Six Nations dashes Georgian hopes: 'We have six strongest teams'

Georgia scrum-half Vasil Lobzhanidze is tackled by Scotland lock Jonny Gray. Ian MacNicol/Getty Images

Georgia have been told the Six Nations will remain a "closed competition" for the next decade at least.

The Lelos are currently ranked two places above Italy in World Rugby's rankings, and the Azzurri's ongoing struggles in the competition have led to debate on promotion and relegation.

However, Six Nations chief executive John Feehan told the Daily Mail that organisers would not be swayed by public opinion.

"It is a closed competition, owned and controlled by the six unions concerned," he said.

"There is no vacancy. Right now we are perfectly happy that we have the six strongest teams in Europe in our competition."

Feehan added: "Are we closed to every scenario? No, but it takes a while to see a convincing argument -- 10 or 15 years.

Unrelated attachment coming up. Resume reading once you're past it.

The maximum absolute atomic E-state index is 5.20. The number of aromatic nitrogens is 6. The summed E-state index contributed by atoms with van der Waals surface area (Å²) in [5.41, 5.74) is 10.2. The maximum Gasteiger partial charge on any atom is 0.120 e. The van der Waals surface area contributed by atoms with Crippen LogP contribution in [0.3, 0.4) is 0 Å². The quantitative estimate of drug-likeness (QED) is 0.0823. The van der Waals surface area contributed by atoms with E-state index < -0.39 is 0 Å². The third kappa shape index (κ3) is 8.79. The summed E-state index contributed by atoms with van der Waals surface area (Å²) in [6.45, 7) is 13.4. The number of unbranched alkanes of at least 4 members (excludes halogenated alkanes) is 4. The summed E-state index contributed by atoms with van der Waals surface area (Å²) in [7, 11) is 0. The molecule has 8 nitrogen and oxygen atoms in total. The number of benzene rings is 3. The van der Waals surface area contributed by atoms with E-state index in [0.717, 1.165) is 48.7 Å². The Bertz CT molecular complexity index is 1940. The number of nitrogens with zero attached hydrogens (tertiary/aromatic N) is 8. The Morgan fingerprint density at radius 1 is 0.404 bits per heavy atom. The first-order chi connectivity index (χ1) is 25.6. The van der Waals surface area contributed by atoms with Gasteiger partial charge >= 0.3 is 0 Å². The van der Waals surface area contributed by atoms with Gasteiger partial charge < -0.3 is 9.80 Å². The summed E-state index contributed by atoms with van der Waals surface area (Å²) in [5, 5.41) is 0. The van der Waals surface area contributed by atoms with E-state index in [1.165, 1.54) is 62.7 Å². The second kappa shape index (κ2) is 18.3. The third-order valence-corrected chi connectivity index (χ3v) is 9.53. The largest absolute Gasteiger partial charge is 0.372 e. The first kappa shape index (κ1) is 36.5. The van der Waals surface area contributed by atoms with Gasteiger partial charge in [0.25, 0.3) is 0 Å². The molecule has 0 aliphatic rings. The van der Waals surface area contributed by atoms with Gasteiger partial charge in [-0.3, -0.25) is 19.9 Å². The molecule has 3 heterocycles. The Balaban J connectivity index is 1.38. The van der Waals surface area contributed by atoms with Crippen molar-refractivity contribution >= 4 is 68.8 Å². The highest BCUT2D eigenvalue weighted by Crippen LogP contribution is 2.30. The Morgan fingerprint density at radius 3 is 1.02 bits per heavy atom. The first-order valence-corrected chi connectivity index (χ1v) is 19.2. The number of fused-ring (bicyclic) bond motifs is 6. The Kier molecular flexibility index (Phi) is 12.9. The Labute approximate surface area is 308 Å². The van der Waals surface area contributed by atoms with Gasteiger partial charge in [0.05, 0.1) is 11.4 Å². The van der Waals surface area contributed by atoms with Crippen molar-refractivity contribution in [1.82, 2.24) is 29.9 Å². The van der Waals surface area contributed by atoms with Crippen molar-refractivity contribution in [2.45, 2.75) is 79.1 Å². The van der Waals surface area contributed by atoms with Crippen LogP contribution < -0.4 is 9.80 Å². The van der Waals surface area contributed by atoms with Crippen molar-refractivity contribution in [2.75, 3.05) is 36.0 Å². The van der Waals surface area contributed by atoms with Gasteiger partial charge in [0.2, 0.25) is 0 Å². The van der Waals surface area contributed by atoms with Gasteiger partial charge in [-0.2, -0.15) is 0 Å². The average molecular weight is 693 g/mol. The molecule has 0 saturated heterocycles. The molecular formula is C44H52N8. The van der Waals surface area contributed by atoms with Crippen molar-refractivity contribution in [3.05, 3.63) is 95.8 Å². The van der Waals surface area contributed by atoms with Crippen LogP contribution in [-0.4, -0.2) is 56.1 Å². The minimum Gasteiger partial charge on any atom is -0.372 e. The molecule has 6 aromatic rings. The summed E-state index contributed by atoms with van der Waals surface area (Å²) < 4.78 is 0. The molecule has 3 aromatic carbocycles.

"We have to take a good, considered view about what is right for our six unions. They would all have to agree that this is what they want.

"At this stage, talk of bringing in other teams is premature."

Feehan also insisted that World Rugby had no right to intervene in how the Six Nations is run.

"World Rugby have no input into this tournament," he said. "They have no control over it, no ownership of it. It's not theirs to tell us what to do with it.

"It is World Rugby's job to develop the game. Our job is to run the Six Nations as we see fit. Do the unions have a responsibility to help develop and expand the game? Probably, yes, but should that go as far as messing with the most important tournament? Probably not."